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Comments reignite helmet debate in the Republic

Following last week’s news that he Northern Ireland Assembly had voted through the second reading of a private member’s bill proposing that cycle helmets be made compulsory in the province, a member of the medical profession in the Republic of Ireland is calling on politicians there to follow suit.

Speaking to the Irish Medical Times, Dr Fenton Howell, a past president of the Irish Medical Organisation (IMO) said that the medical group would favour a similar law being introduced in the Republic.

“Best evidence supports the use of bicycle helmets for the prevention of acquired brain injuries, similar to motorcyclists,” claimed Doctor Howell, adding, “They reduce the risk and severity of head injuries.”

Dr Howell added that in 2001, the IMO’s annual general meeting had passed a motion backing compulsory helmets for cyclists, the vote taken in the face of opposition from the Galway Cycling Campaign, which argued that the protection afforded by helmets was limited, that compulsion could deter people from cycling, and that if incorrectly fitted, they could even present a safety hazard due to the risk of strangulation.

Dr Howell's comments wil reignite the helmet debate in the Republic and, as in Northern Ireland, his proposals are certain to meet with opposition from cycling campaigners.

The Irish Medical Times added that last week, on the same day that politicians in Northern Ireland were voting on helmet compulsion, the IMO beat 700 other organisations to a prize awarded by the European Road Safety Charter as a result of its efforts to improve road safety.

Current IMO president Sean Tierney described the organisation’s road safety campaign as being “founded in the experience of doctors who work to save those with horrific injuries, try to rebuild the bodies and lives of those with disabilities, and to comfort and counsel families with unbearable loss”.

Voters in the Republic of Ireland are due to go to the polls a fortnight this Friday following the request earlier this month by Taoiseach Brian Cowen to President Mary McAleese to dissolve his government.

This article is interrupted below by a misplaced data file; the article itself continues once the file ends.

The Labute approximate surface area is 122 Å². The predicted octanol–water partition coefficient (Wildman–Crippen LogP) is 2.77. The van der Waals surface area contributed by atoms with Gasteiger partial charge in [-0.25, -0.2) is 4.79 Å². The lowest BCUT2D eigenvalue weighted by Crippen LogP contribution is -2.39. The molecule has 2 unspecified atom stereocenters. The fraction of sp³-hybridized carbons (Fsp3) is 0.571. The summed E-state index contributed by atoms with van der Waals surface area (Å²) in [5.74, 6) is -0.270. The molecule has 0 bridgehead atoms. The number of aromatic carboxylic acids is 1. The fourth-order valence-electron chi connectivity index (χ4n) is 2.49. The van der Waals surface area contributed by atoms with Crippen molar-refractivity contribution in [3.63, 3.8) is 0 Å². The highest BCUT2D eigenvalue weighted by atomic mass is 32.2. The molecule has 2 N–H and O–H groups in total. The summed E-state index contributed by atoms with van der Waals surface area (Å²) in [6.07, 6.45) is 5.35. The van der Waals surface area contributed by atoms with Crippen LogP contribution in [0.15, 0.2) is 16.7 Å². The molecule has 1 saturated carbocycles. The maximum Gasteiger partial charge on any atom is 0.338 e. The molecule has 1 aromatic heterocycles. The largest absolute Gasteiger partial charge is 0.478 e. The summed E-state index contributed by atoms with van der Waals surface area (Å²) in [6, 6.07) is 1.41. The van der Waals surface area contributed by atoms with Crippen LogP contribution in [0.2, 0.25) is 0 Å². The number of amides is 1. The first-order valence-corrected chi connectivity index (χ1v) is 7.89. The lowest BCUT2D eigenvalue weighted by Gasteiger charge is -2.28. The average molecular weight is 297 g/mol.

Born in Scotland, Simon moved to London aged seven and now lives in the Oxfordshire Cotswolds with his miniature schnauzer, Elodie. He fell in love with cycling one Saturday morning in 1994 while living in Italy when Milan-San Remo went past his front door. A daily cycle commuter in London back before riding to work started to boom, he's been news editor at road.cc since 2009. Handily for work, he speaks French and Italian. He doesn't get to ride his Colnago as often as he'd like, and freely admits he's much more adept at cooking than fettling with bikes.

4 comments

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bristoltraffic [14 posts] 5 years ago
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This would be reasonable if we also demanded them in cars. Its only fair and is estimated that it would lead to a 25% reduction in head injuries for drivers and passengers of motor vehicles.

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Silversurfmonkey [5 posts] 5 years ago
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It's got nothing to do with being fair, it's simply common sense.

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thereverent [389 posts] 5 years ago
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bristoltraffic wrote:

This would be reasonable if we also demanded them in cars. Its only fair and is estimated that it would lead to a 25% reduction in head injuries for drivers and passengers of motor vehicles.

In fact 72% of fatally injured car drivers had suffered a head injury.
http://www.dft.gov.uk/pgr/roadsafety/research/rsrr/theme5/fatalinhuriesc...
So surely the need for helmets in cars is higher than bikes.

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Simon E [2541 posts] 5 years ago
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Quote:

“Best evidence supports the use of bicycle helmets for the prevention of acquired brain injuries"

Best evidence surely supports:

- obeying speed limits
- not using a mobile while driving
- observing and indicating correctly before making a manoeuvre
- giving vulnerable road users adequate room

and many other things that would prevent drivers crashing into cyclists, pedestrians and inanimate objects. It's called the Highway Code.

Helmet compulsion for cyclists isn't going to really make any difference while drivers get away with a fine and a brief driving ban after causing someone else's death. It's just a distraction.

Interesting piece on restorative justice on Radio 4's PM yesterday (Weds); it is apparently of greater benefit in more serious crimes, and they spoke to a woman who met the drink-driver who killed her husband. Not sure how I'd cope but it would certainly bring closure for a lot of grieving families.